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Denali Federal Credit Union v. Lange (10/17/96), 924 P 2d 429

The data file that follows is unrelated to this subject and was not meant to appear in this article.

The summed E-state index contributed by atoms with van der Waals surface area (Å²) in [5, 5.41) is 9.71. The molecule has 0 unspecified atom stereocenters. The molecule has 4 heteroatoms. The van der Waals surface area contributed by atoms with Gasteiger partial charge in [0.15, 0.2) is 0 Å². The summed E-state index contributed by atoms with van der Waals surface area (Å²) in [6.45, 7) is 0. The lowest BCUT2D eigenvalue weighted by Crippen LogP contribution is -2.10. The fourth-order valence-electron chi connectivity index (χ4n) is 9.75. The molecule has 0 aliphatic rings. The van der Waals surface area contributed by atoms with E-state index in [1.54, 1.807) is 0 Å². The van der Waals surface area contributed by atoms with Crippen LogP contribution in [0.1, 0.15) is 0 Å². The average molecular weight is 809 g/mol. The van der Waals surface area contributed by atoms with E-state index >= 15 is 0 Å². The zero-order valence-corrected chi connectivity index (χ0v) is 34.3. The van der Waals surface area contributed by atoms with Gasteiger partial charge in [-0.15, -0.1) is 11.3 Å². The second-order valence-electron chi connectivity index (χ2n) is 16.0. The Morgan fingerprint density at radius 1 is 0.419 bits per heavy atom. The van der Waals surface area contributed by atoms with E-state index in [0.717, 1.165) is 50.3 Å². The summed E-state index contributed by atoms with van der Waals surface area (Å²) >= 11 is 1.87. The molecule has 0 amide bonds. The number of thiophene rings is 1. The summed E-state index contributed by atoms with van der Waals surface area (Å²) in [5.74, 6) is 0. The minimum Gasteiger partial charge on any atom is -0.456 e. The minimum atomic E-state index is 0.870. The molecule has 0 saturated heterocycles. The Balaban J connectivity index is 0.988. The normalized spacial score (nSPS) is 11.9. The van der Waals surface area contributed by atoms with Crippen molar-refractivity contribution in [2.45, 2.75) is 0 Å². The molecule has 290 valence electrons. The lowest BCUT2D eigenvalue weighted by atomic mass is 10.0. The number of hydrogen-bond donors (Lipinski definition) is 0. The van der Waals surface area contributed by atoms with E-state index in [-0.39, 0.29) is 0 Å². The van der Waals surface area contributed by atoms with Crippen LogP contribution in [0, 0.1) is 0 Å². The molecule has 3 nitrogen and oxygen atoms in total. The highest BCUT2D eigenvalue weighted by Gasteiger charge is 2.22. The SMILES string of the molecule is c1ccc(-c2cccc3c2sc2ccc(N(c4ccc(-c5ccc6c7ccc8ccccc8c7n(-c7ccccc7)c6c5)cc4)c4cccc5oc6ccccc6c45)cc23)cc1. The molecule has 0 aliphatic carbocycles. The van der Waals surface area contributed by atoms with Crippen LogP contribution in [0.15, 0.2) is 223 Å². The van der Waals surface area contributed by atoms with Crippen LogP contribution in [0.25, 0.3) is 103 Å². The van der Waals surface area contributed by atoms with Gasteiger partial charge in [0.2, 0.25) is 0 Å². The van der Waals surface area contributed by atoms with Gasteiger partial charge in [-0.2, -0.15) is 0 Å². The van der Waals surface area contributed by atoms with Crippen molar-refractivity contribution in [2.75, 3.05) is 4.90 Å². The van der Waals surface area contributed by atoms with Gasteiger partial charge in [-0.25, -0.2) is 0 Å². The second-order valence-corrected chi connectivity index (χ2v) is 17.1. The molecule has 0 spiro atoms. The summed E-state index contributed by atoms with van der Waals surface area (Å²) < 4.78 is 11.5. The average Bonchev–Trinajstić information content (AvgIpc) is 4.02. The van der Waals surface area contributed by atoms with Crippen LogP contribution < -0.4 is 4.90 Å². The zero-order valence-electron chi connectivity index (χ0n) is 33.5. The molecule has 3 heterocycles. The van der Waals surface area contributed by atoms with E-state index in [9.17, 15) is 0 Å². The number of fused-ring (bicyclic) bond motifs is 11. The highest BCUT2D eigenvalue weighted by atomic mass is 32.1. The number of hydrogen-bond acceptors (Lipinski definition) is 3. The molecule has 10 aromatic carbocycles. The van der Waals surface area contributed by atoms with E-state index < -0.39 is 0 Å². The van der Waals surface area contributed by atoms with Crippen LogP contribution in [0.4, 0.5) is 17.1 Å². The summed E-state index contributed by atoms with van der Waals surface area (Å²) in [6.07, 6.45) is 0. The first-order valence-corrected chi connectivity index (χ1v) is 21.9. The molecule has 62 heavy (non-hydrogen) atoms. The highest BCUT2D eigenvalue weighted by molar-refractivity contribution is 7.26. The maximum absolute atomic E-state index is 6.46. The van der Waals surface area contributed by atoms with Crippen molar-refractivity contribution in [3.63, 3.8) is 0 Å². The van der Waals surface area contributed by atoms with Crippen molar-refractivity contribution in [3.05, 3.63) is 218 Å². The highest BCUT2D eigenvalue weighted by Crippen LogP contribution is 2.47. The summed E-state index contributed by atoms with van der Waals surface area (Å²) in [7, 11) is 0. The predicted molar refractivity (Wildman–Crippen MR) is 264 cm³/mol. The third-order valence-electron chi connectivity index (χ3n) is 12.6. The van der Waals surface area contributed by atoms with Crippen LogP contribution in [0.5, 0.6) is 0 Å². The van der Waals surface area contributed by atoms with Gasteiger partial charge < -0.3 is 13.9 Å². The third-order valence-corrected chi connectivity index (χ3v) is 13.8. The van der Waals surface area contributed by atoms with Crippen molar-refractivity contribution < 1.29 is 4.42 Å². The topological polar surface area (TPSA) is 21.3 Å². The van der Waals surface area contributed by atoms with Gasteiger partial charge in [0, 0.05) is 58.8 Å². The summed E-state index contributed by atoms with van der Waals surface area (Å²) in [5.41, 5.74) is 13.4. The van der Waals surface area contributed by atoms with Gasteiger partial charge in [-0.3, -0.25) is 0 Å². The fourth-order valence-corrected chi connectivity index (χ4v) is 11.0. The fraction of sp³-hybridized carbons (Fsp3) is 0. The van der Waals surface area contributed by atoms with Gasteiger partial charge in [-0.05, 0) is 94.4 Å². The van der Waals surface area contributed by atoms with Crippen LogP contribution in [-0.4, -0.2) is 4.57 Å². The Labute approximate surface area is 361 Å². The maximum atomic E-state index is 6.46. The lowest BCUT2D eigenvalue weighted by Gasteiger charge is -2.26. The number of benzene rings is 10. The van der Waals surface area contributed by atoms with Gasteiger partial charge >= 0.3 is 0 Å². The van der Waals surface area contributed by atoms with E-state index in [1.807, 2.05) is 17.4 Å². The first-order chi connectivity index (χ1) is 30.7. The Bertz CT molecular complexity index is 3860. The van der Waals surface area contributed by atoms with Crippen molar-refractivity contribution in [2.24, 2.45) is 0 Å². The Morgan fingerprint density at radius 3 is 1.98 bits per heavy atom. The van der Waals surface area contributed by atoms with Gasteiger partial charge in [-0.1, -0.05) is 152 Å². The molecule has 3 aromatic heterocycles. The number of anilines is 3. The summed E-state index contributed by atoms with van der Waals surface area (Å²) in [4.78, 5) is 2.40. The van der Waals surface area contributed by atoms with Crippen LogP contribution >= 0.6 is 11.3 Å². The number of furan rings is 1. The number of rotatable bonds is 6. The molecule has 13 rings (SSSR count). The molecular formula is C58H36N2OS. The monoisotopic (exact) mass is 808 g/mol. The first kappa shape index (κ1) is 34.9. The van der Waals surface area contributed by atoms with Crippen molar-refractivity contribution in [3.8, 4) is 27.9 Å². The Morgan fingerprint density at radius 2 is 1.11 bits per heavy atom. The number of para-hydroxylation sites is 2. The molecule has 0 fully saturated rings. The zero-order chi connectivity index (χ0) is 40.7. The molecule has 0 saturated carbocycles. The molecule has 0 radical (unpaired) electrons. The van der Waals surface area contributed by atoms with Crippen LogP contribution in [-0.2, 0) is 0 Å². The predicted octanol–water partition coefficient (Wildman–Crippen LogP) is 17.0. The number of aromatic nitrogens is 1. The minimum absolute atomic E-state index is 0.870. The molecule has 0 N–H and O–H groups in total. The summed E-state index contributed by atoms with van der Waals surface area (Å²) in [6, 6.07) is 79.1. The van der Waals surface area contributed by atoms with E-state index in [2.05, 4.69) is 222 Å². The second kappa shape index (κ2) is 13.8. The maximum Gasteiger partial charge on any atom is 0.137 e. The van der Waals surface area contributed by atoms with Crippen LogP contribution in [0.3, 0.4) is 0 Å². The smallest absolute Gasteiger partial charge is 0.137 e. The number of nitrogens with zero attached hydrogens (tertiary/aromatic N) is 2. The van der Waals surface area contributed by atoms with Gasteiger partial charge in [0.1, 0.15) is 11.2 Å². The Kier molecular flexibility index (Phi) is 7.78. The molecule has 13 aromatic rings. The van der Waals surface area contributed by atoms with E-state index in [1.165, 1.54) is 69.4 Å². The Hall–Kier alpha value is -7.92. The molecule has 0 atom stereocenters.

Notice: This opinion is subject to formal correction before publication in the Pacific Reporter. Readers are requested to bring errors to the attention of the Clerk of the Appellate Courts, 303 K Street, Anchorage, Alaska 99501, phone (907) 264-0607, fax (907) 264-0878. THE SUPREME COURT OF THE STATE OF ALASKA DENALI FEDERAL CREDIT UNION, ) formerly known as ALASKA ) Supreme Court No. S-6610 RAILROAD FEDERAL CREDIT UNION,) ) Appellant, ) Superior Court No. ) 3AN-86-14997 CIV v. ) ) SUSANNE LANGE, ) O P I N I O N ) Appellee. ) [No. 4413 - October 17, 1996] ) Appeal from the Superior Court of the State of Alaska, Third Judicial District, Anchorage, John Reese, Judge. Appearances: Roy Longacre, Longacre & Associates, Anchorage, for Appellant. Jill Dean, Law Office of Jill Dean, Anchorage, for Appellee Susanne Lange. Before: Compton, Chief Justice, Rabinowitz, Matthews and Eastaugh, Justices. [Fabe, Justice, not participating] COMPTON, Chief Justice. I. INTRODUCTION Denali Federal Credit Union (Denali) appeals the superior court's denial of its motion for a writ of execution. We reverse. II. FACTS AND PROCEEDINGS In May 1985 Denali (formerly the Alaska Railroad Federal Credit Union) filed a civil action against William Lange, Lange's business partner Ted Hanson, and their partnership, Nugget Properties. Denali alleged the defendants were in default on loans totaling over $1 million. In August 1985 William Lange conveyed his interest in four properties to his wife, Susanne Lange, for $10. She, in return, assumed personal responsibility for business debts of William Lange's unrelated to this action. There is evidence in the record that one of the four properties was worth $700,000. In November 1985 William Lange and Hanson signed a confession of judgment for $1,070,000, plus interest, in Denali's favor. Denali agreed not to seek entry of judgment if William Lange and Hanson met the payment schedule established by the parties' settlement. William Lange and Hanson failed to make the first payment under the settlement schedule. Denali moved for entry of judgment. In February 1987 the superior court entered judgment against William Lange and Hanson for $1,187,700. In 1991 Restaurants Northwest Inc. (RNI), a restaurant franchisee in which William Lange owned an interest, filed for bankruptcy. The bankruptcy proceeding focused in part on whether William Lange's 1985 transfer of property to his wife violated RNI's right of first refusal to one of the properties. In the context of that issue, the bankruptcy court stated: Maybe what the implication here is that [William Lange] was in severe financial trouble, and [Susanne Lange] just wanted to get everything in her name because it was better for them. . . . I think they were trying to hide this from their creditors, but what they really did was transfer it to Mrs. Lange. And it was a transfer for essentially no consideration. It wasn't a, quote, purchase in the real world. It was just a transfer for their various purposes, which were distinct. She thought she had an interest in it. Secondly, she wanted to protect her family. Thirdly, it apparently wasn't going to hurt Mr. Lange anyway 'cause [sic] he was about to lose it. And fourthly, the [RNI] document didn't prevent transfer, it only . . . provided for a purchase. In September 1993 Denali moved for a writ of execution on the 1987 judgment against two of the properties William Lange had conveyed to his wife. Denali alleged the conveyance was fraudulent. Susanne Lange moved for and was granted leave to intervene. She requested a jury trial on the question whether William Lange had any remaining interest in the properties. The superior court denied Denali's motion without explanation or an evidentiary hearing. Denali appeals. III. DISCUSSION A. Appellate Jurisdiction Susanne Lange argues that this court does not have jurisdiction to hear Denali's appeal because the superior court did not enter a final judgment. See Alaska R. App. P. 202(a) ("An appeal may be taken to the supreme court from a final judgment entered by the superior court . . . ."). The finality rule "does not necessarily require the entry of a final judgment." Borg- Warner Corp. v. AVCO Corp., 850 P.2d 628, 635 (Alaska 1993). To determine finality, "the reviewing court should look to the substance and effect, rather than form, of the rendering court's judgment . . . ." Greater Anchorage Area Borough v. City of Anchorage, 504 P.2d 1027, 1030-31 (Alaska 1972), overruled on other grounds by City and Borough of Juneau v. Thibodeau, 595 P.2d 626, 629 (Alaska 1979). A final, appealable "judgment"is one that, however denominated, "disposes of the entire case and ends the litigation on the merits." Borg-Warner Corp., 850 P.2d at 634. The superior court may have denied Denali's motion with the understanding that it could not be granted without first adjudicating the fraudulent conveyance issue. However, once the motion was denied, "there was nothing that [Denali] could do to further prosecute the action it had commenced." City of Fairbanks v. Electric Distribution System, 413 P.2d 165, 168 (Alaska 1966). The denial of Denali's motion therefore had the effect of disposing of the case and ending the litigation. See Mallonee v. Grow, 502 P.2d 432, 434 n.2 (Alaska 1972) ("The effect of [denying a motion for a writ of execution] is that the plaintiff could not thereafter collect his judgment by execution."). The superior court's order "was a final judgment and appealable as such." City of Fairbanks, 413 P.2d at 168; see Mallonee, 502 P.2d at 435 ("Since the order was a final one terminating the proceeding, we regard it as a final judgment from which an appeal may be taken."). B. The Fraudulent Conveyance Issue When a third party claims an interest in property against which a judgment creditor seeks to execute, the superior court must first determine the interests of the third party claimant. See Keltner v. Curtis, 695 P.2d 1076, 1079 n.4 (Alaska 1985). After this determination is made, "buyers at the execution sale will be certain that the judgment debtor is the sole owner of the property, and thus will not be discouraged from bidding what they think is the full value of the property." Id. In the present case Susanne Lange argued that she, and not judgment debtor William Lange, owned the property against which Denali sought to execute. In response, Denali raised genuine issues of material fact regarding whether William Lange's conveyance to Susanne Lange was fraudulent. See Burgess v. Burgess, 710 P.2d 417, 421 (Alaska 1985) ("[A] fraud is committed when one spouse, without consideration, transfers property to the other in order to place the property beyond the reach of creditors."). The fraudulent conveyance issue should have been resolved before the court ruled on Denali's motion. Keltner, 695 P.2d at 1079 n.4. Furthermore, resolution of the fraudulent conveyance issue should have been by jury trial, since that is what Susanne Lange demanded. Cf. Keltner, 695 P.2d at 1079 ("[A] party to a proceeding adjudicating ownership of personal property should be entitled to a jury trial."). A jury trial demand, once made, may not be withdrawn without the consent of the other parties to the action. Alaska R. Civ. P. 38(d); see Hill v. Vetter, 525 P.2d 529, 531 (Alaska 1974). On remand, absent such consent from Denali, the fraudulent conveyance issue must be tried by a jury. IV. CONCLUSION The superior court's denial of Denali's motion for a writ of execution is REVERSED. This case is REMANDED for a jury trial on the issue of whether William Lange's conveyance to Susanne Lange was fraudulent. REVERSED and REMANDED.